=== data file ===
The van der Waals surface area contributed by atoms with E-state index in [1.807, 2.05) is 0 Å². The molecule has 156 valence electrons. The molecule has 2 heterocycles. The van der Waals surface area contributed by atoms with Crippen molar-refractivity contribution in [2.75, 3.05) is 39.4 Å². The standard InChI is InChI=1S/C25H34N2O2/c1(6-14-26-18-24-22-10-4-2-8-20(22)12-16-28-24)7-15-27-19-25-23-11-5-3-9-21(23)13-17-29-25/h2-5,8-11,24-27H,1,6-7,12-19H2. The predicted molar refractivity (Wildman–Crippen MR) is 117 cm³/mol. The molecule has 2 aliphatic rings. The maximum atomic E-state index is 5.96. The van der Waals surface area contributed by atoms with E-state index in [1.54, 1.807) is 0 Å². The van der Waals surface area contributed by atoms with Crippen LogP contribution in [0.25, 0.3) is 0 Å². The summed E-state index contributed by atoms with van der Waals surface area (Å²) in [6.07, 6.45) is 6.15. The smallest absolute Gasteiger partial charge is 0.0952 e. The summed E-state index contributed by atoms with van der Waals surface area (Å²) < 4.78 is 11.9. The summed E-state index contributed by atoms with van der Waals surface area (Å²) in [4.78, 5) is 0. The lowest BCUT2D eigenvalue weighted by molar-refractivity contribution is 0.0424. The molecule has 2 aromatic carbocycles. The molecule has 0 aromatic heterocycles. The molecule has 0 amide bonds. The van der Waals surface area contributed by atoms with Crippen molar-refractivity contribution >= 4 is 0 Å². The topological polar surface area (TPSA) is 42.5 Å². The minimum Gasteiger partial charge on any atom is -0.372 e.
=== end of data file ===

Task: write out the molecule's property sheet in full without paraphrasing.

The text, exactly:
The van der Waals surface area contributed by atoms with E-state index in [1.807, 2.05) is 0 Å². The molecule has 156 valence electrons. The molecule has 2 heterocycles. The van der Waals surface area contributed by atoms with Crippen molar-refractivity contribution in [2.75, 3.05) is 39.4 Å². The standard InChI is InChI=1S/C25H34N2O2/c1(6-14-26-18-24-22-10-4-2-8-20(22)12-16-28-24)7-15-27-19-25-23-11-5-3-9-21(23)13-17-29-25/h2-5,8-11,24-27H,1,6-7,12-19H2. The predicted molar refractivity (Wildman–Crippen MR) is 117 cm³/mol. The molecule has 2 aliphatic rings. The maximum atomic E-state index is 5.96. The van der Waals surface area contributed by atoms with E-state index in [1.54, 1.807) is 0 Å². The van der Waals surface area contributed by atoms with Crippen LogP contribution in [0.25, 0.3) is 0 Å². The summed E-state index contributed by atoms with van der Waals surface area (Å²) in [6.07, 6.45) is 6.15. The smallest absolute Gasteiger partial charge is 0.0952 e. The summed E-state index contributed by atoms with van der Waals surface area (Å²) < 4.78 is 11.9. The summed E-state index contributed by atoms with van der Waals surface area (Å²) in [4.78, 5) is 0. The lowest BCUT2D eigenvalue weighted by molar-refractivity contribution is 0.0424. The molecule has 2 aromatic carbocycles. The molecule has 0 aromatic heterocycles. The molecule has 0 amide bonds. The van der Waals surface area contributed by atoms with Crippen molar-refractivity contribution >= 4 is 0 Å². The topological polar surface area (TPSA) is 42.5 Å². The minimum Gasteiger partial charge on any atom is -0.372 e.